Link State Routing Protocols have a totally different mechanism for the exchange of routing information and the calculation of network paths. As we have discussed in the previous lessons a distance vector routing protocol do not posses the topological information about the network but instead relies on the neighbor’s information, which is the reason this method is known as routing by rumor. Link State routing protocols on the other hand have complete topological information about the network. Each router running a link-state routing protocol will originate information about itself and its directly connected links and the state of those links, this information is passed from router to router without any modification, each router will keep this information in the Link State database and all routers will have an identical database. Once all routers have an identical copy of the database each router will independently run the Dijkstra’s Shortest Path First algorithm to calculate the best paths.
Some of the characteristics of Link State routing protocols are mentioned below but there is an upcoming lesson in which we go in detail of how link-state routing protocols work.
- Neighbor discovery is the first step, Link State protocols use the Hello Protocol to discover, establish, and maintain neighborship.
- Each router will establish an adjacency with its neighbors by exchanging the Link State Advertisements (LSA). LSAs are list network topological information.
- All routers after they have exchanged LSAs and agree on an identical Link State Database will run the Dijkstra’s Shortest Path First algorithm to calculate the best paths.
- If there is a change in a state of link only a specific LSA notifying the change will be sent. Unlike distance vector protocols full routing table updates that unnecessarily consume bandwidth are not sent.
- Link State protocols also provide the option to logically divide the network into areas for scalability and growth
- Link State routing protocols utilize more memory and CPU as compared to distance vector protocols.
Open Shortest Path First (OSPF) and Intermediate Systems-to-Intermediate Systems (IS-IS) are examples of Link State routing protocols.
Open Shortest Path First (OSPF) is an open standard protocol developed by IETF due limitations with the Routing Information Protocol (RIP). OSPF’s major advantages over RIP and other distance vector routing protocol include fast convergence, support for large scalable networks etc. OSPF uses cost as the metric which is much more robust then RIP’s hop count which puts the limit to maximum 16 routes and also allows for equal-cost load balancing for more efficient use of multiple paths.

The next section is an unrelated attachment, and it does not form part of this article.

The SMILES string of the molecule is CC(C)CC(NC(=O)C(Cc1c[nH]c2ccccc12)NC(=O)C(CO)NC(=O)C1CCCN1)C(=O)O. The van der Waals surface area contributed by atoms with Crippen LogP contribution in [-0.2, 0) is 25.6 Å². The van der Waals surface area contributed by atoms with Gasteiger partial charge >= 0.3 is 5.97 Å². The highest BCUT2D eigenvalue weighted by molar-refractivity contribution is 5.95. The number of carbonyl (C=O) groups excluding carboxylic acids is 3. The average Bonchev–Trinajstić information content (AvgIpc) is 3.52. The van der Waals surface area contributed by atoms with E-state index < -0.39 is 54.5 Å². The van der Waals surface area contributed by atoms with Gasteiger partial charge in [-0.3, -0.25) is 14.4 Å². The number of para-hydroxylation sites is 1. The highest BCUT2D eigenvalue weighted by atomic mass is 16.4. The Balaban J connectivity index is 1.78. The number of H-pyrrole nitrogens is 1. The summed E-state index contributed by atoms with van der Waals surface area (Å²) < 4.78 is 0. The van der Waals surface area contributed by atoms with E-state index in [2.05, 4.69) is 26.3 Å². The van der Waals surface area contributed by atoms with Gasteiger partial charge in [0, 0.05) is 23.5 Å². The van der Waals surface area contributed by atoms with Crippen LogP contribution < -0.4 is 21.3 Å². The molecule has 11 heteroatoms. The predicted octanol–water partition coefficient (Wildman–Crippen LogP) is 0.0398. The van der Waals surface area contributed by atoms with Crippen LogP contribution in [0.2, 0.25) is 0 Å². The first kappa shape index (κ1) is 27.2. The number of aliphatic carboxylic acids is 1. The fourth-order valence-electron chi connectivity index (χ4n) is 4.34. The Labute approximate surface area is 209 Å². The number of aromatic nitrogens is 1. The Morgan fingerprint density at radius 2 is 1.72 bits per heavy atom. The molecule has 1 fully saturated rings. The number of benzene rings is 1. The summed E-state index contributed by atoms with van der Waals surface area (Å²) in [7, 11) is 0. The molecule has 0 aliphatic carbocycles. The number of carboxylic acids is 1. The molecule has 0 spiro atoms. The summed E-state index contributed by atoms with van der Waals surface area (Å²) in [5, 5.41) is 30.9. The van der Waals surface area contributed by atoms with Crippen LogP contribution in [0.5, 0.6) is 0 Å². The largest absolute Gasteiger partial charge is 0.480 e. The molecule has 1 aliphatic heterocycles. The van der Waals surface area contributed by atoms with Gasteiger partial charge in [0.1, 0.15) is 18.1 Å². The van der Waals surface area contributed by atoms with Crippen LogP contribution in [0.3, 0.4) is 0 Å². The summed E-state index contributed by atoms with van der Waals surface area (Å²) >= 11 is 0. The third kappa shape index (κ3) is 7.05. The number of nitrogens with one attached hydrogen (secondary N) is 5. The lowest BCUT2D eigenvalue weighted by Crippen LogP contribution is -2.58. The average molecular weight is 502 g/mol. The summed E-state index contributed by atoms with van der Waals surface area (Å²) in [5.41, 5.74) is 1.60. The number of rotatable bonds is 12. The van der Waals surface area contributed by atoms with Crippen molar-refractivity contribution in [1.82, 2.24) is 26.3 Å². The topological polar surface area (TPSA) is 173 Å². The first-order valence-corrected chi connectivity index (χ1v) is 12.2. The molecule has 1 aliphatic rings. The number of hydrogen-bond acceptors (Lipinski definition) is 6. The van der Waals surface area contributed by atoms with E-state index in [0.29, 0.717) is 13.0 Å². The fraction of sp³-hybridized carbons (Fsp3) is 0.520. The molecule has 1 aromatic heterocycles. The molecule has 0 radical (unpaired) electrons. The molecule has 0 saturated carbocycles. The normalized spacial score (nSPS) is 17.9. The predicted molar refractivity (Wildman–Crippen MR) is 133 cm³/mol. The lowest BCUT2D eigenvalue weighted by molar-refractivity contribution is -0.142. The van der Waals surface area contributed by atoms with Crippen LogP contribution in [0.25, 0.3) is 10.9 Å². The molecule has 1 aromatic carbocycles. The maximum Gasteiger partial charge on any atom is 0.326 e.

OSPF uses the hello protocol to form and keep track of neighborships, and it builds adjacencies with neighbors by exchanging link-state information using link state advertisements.
RouterA(config)# router ospf 100
RouterA(config-router)# network 10.10.1.0 0.0.0.255 area 0
RouterA(config-router)# network 192.168.1.0 0.0.0.255 area 0
RouterB(config)# router ospf 100
RouterB(config-router)# network 10.10.1.0 0.0.0.255 area 0
RouterB(config-router)# network 192.168.1.0 0.0.0.255 area 0
OSPF configuration is also very simple, we enter the routing protocol configuration mode by entering the command ‘router ospf 100’, 100 is the OSPF process number, and then we enable the ospf process on our links using the network command. OSPF uses the concept of areas to logically divide the network for scalability.
Modifying OSPF Update
OSPF uses cost as the metric which is based on the interface bandwidth. The formula to calculate cost is shown below
COST = REFERENCE_BANDWIDTH / INTERFACE_BANDWITDH
Where REF_ BANDWITDH = 100 Mbps
So Router B will have an OSPF route in its routing table for the prefix 10.10.1.0/24 with a metric of 2 (1+1) since both links are Fast Ethernet (100 Mbps). This can be confirmed by viewing the Router B’s routing table.
|RB# show ip route | include 10.10.1.0/24|
[110/2] via 192.168.1.1, 00:10:06, FastEthernet0/0
We can modify the cost of an OSPF enabled interface using the command ‘ip ospf cost [cost]”
RouterA(config)# interface fastethernet 0/1
RouterA(config-if)# ip ospf cost 10
We have modified the cost of Fast Ethernet 0/1 Interface on Router A to 10, and now the routing table on Router B will have the following information.
|RB# show ip route | include 10.10.1.0/24|
10.10.1.0 [110/11] via 192.168.1.1, 00:2:05, FastEthernet0/0
This will finish our introduction with Link State routing protocols, we will discuss in detail about the workings and operation of Link State routing protocols in an upcoming lesson.